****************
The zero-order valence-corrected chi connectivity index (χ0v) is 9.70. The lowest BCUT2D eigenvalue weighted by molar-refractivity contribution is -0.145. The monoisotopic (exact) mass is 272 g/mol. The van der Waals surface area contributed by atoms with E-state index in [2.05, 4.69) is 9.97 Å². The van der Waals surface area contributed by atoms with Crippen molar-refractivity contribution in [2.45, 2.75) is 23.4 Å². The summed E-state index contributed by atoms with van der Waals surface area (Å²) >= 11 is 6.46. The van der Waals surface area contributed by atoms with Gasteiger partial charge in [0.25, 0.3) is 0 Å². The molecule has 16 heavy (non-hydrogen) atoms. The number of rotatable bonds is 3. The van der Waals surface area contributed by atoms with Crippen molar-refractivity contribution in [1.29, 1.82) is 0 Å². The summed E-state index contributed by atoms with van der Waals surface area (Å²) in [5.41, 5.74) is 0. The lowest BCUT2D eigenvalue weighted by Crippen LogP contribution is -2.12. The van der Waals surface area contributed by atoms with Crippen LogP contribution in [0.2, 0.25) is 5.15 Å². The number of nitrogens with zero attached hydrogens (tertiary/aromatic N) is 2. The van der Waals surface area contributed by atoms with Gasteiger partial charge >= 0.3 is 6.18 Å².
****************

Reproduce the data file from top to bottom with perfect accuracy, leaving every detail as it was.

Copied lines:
The zero-order valence-corrected chi connectivity index (χ0v) is 9.70. The lowest BCUT2D eigenvalue weighted by molar-refractivity contribution is -0.145. The monoisotopic (exact) mass is 272 g/mol. The van der Waals surface area contributed by atoms with E-state index in [2.05, 4.69) is 9.97 Å². The van der Waals surface area contributed by atoms with Crippen molar-refractivity contribution in [2.45, 2.75) is 23.4 Å². The summed E-state index contributed by atoms with van der Waals surface area (Å²) >= 11 is 6.46. The van der Waals surface area contributed by atoms with Gasteiger partial charge in [0.25, 0.3) is 0 Å². The molecule has 16 heavy (non-hydrogen) atoms. The number of rotatable bonds is 3. The van der Waals surface area contributed by atoms with Crippen molar-refractivity contribution in [1.29, 1.82) is 0 Å². The summed E-state index contributed by atoms with van der Waals surface area (Å²) in [5.41, 5.74) is 0. The lowest BCUT2D eigenvalue weighted by Crippen LogP contribution is -2.12. The van der Waals surface area contributed by atoms with Crippen LogP contribution in [0.2, 0.25) is 5.15 Å². The number of nitrogens with zero attached hydrogens (tertiary/aromatic N) is 2. The van der Waals surface area contributed by atoms with Gasteiger partial charge >= 0.3 is 6.18 Å².